In 1860s Oxford, Ada Clowd, a girl wearing an iron brace whose only friend is the wandering and easily distracted Alice of Wonderland fame, is sent to deliver a jar of marmalade to Alice's grieving family. She sees a rabbit in a waistcoat and follows him, falling into Wonderland herself. There Ada encounters familiar and unfamiliar Wonderland denizens, and learns that Alice may be there, too.
Meanwhile, Alice's sister Lydia must fend off an annoying governess while Lydia's father entertains the ailing Charles Darwin, his American attendant, and a young escaped slave named Siam. As the governess keeps Lydia and Siam busy searching for Ada, Lydia learns more and more about Siam's journey from slavery to Oxford. But when Lydia accuses Siam of stealing a chess piece, he makes a fateful decision and ends up in Wonderland himself.
Why I picked it up: Lewis Carroll's Wonderland books are some of my favorite childhood reads, and I loved how Gregory Maguire re-envisioned the Wizard of Oz books.
Why I finished it: Maguire is at the top of his form here. He uses real historical markers to anchor the story -- the June day in Oxford is likely the exact date that Lewis Carroll rode out on the river with Alice, Lydia, and Ada, and told them a fantastic tale. Then he fully explores Wonderland with Ada as if it is a real place. The dialogues between Ada and a number of Wonderland’s denizens sound as if they were penned by Carroll, and there's more plot here than Carroll ever had.
It’s perfect for: Trudy, who would find a lot to discuss with her book club, including themes of freedom and imagination. She’d also enjoy the word play throughout, which is on par with Carroll's.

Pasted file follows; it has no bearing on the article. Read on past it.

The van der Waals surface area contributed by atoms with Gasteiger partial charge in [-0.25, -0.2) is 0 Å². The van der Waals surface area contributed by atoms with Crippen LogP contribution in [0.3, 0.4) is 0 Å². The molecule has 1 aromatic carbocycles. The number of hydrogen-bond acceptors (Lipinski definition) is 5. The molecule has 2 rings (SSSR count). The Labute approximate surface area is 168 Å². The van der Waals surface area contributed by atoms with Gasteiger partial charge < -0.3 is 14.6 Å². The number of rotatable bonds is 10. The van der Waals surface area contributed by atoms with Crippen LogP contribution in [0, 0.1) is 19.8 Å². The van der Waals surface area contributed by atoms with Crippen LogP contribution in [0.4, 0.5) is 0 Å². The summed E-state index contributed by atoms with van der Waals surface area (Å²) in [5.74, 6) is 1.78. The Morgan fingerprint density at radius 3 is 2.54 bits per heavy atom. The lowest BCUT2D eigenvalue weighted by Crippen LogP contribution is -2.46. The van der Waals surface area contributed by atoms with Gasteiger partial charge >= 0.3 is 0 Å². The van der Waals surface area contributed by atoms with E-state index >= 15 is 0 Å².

In 1997, Gary Vaynerchuk launched WineLibrary.com in the hopes of getting people to talk about wine. (He was being groomed to take over his father's liquor business and wanted to sell wine, and he thought talking about it on the internet was a good way to get started.) It appears to have worked, because by 2010 Vaynerchuk was selling sixty million dollars worth of wine a year.
Now Vaynerchuk is eager to share what he's learned about internet communication in general and social media in particular. Using anecdotes not only from his own experiences, but also from companies as diverse as AJ Bombers (burgers in Wisconsin) and Zappos (shoes everywhere), Vaynerchuk hammers in his central theme: a business's ability to both care about its customers and communicate that concern determines its eventual success far more than prices or the mass appeal of its product.
Why I picked it up: When the new director of our library came on board, he sent out several links to videos and PowerPoints to inspire us to think about the place of a public library in current culture. Most of them took the "one weird trick" approach, implying that any kind of business could succeed in today’s brave new world of ubiquitous communication by adopting the author's favorite gimmick. Vaynerchuk's presentation, on the other hand, noted that if everyone is doing the same thing, regardless of how awesome it is, no one will stand out from the crowd. This was so refreshingly logical that I figured I'd read his book to see if he could keep his rational-but-enthusiastic streak going.
Why I finished it: His ghostwriter. Let me explain. Vaynerchuk acknowledges his ghostwriter, Stephanie Land, at the very beginning of the book. Twice. And I can see why: this woman has managed to translate the musings of a guy who has some very good ideas but no clue about narrative flow (watch the presentation linked above, you'll see) into a readable book. And then, because she's the smartest ghostwriter ever, she includes a chapter at the end called “Sawdust” with all the ramblings she couldn't fit elsewhere. It’s the best of both Garys.
It’s perfect for: Kenny, a salesman I used to work with in California. He's a student of the Zig Ziglar school of sales who believes that a truly confident person could convince Steve Jobs to buy Microsoft stock. Since Gary Vaynerchuk is very confident, maybe he will be able to convince Kenny to pay at least a tiny bit of attention to what the customer actually wants.